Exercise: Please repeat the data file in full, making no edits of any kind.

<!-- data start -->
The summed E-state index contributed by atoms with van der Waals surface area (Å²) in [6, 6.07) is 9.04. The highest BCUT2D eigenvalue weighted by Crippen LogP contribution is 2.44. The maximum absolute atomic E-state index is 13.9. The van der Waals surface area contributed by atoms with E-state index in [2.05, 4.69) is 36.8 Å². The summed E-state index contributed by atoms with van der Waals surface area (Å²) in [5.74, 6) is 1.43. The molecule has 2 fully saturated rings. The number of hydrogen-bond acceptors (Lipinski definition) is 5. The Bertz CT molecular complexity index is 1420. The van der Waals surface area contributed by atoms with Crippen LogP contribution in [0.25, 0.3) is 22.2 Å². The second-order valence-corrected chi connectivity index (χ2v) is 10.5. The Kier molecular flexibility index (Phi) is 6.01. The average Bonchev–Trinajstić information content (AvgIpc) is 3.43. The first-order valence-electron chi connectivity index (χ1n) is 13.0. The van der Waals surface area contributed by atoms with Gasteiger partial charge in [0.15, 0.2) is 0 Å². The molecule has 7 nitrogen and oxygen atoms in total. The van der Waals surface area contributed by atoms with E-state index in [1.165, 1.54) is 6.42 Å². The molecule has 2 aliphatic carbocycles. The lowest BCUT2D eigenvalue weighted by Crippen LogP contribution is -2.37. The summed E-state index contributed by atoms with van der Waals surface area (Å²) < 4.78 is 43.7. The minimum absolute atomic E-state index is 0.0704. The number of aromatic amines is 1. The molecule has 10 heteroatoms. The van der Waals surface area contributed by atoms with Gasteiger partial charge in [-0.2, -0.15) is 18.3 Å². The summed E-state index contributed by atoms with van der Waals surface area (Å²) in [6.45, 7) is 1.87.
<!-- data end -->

The summed E-state index contributed by atoms with van der Waals surface area (Å²) in [6, 6.07) is 9.04. The highest BCUT2D eigenvalue weighted by Crippen LogP contribution is 2.44. The maximum absolute atomic E-state index is 13.9. The van der Waals surface area contributed by atoms with E-state index in [2.05, 4.69) is 36.8 Å². The summed E-state index contributed by atoms with van der Waals surface area (Å²) in [5.74, 6) is 1.43. The molecule has 2 fully saturated rings. The number of hydrogen-bond acceptors (Lipinski definition) is 5. The Bertz CT molecular complexity index is 1420. The van der Waals surface area contributed by atoms with Crippen LogP contribution in [0.25, 0.3) is 22.2 Å². The second-order valence-corrected chi connectivity index (χ2v) is 10.5. The Kier molecular flexibility index (Phi) is 6.01. The average Bonchev–Trinajstić information content (AvgIpc) is 3.43. The first-order valence-electron chi connectivity index (χ1n) is 13.0. The van der Waals surface area contributed by atoms with Gasteiger partial charge in [0.15, 0.2) is 0 Å². The molecule has 7 nitrogen and oxygen atoms in total. The van der Waals surface area contributed by atoms with E-state index in [1.165, 1.54) is 6.42 Å². The molecule has 2 aliphatic carbocycles. The lowest BCUT2D eigenvalue weighted by Crippen LogP contribution is -2.37. The summed E-state index contributed by atoms with van der Waals surface area (Å²) < 4.78 is 43.7. The minimum absolute atomic E-state index is 0.0704. The number of aromatic amines is 1. The molecule has 10 heteroatoms. The van der Waals surface area contributed by atoms with Gasteiger partial charge in [-0.2, -0.15) is 18.3 Å². The summed E-state index contributed by atoms with van der Waals surface area (Å²) in [6.45, 7) is 1.87.